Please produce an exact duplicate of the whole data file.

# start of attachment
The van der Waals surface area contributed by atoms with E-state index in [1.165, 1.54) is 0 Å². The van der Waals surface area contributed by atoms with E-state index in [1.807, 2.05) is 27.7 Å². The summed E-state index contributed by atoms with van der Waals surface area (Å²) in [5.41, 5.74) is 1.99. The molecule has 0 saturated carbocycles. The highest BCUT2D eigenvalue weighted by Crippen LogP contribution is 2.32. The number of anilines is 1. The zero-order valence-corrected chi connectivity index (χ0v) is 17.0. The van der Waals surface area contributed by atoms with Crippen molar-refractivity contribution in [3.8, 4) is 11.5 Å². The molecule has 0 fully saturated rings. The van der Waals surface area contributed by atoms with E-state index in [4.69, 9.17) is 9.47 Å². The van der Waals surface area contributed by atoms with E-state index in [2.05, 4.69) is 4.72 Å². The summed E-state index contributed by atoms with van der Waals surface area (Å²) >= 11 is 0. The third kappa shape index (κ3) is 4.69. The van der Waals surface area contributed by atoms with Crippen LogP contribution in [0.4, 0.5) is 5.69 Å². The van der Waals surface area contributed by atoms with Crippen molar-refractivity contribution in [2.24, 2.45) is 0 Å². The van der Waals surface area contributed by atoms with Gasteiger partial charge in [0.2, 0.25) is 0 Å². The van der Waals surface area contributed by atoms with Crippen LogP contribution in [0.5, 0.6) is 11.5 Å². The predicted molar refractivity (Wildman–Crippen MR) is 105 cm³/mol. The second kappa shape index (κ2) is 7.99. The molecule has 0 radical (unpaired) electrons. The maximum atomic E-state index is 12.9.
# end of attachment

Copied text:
The van der Waals surface area contributed by atoms with E-state index in [1.165, 1.54) is 0 Å². The van der Waals surface area contributed by atoms with E-state index in [1.807, 2.05) is 27.7 Å². The summed E-state index contributed by atoms with van der Waals surface area (Å²) in [5.41, 5.74) is 1.99. The molecule has 0 saturated carbocycles. The highest BCUT2D eigenvalue weighted by Crippen LogP contribution is 2.32. The number of anilines is 1. The zero-order valence-corrected chi connectivity index (χ0v) is 17.0. The van der Waals surface area contributed by atoms with Crippen molar-refractivity contribution in [3.8, 4) is 11.5 Å². The molecule has 0 fully saturated rings. The van der Waals surface area contributed by atoms with E-state index in [4.69, 9.17) is 9.47 Å². The van der Waals surface area contributed by atoms with E-state index in [2.05, 4.69) is 4.72 Å². The summed E-state index contributed by atoms with van der Waals surface area (Å²) >= 11 is 0. The third kappa shape index (κ3) is 4.69. The van der Waals surface area contributed by atoms with Crippen LogP contribution in [0.4, 0.5) is 5.69 Å². The van der Waals surface area contributed by atoms with Crippen molar-refractivity contribution in [2.24, 2.45) is 0 Å². The van der Waals surface area contributed by atoms with Gasteiger partial charge in [0.2, 0.25) is 0 Å². The van der Waals surface area contributed by atoms with Crippen LogP contribution in [0.5, 0.6) is 11.5 Å². The predicted molar refractivity (Wildman–Crippen MR) is 105 cm³/mol. The second kappa shape index (κ2) is 7.99. The molecule has 0 radical (unpaired) electrons. The maximum atomic E-state index is 12.9.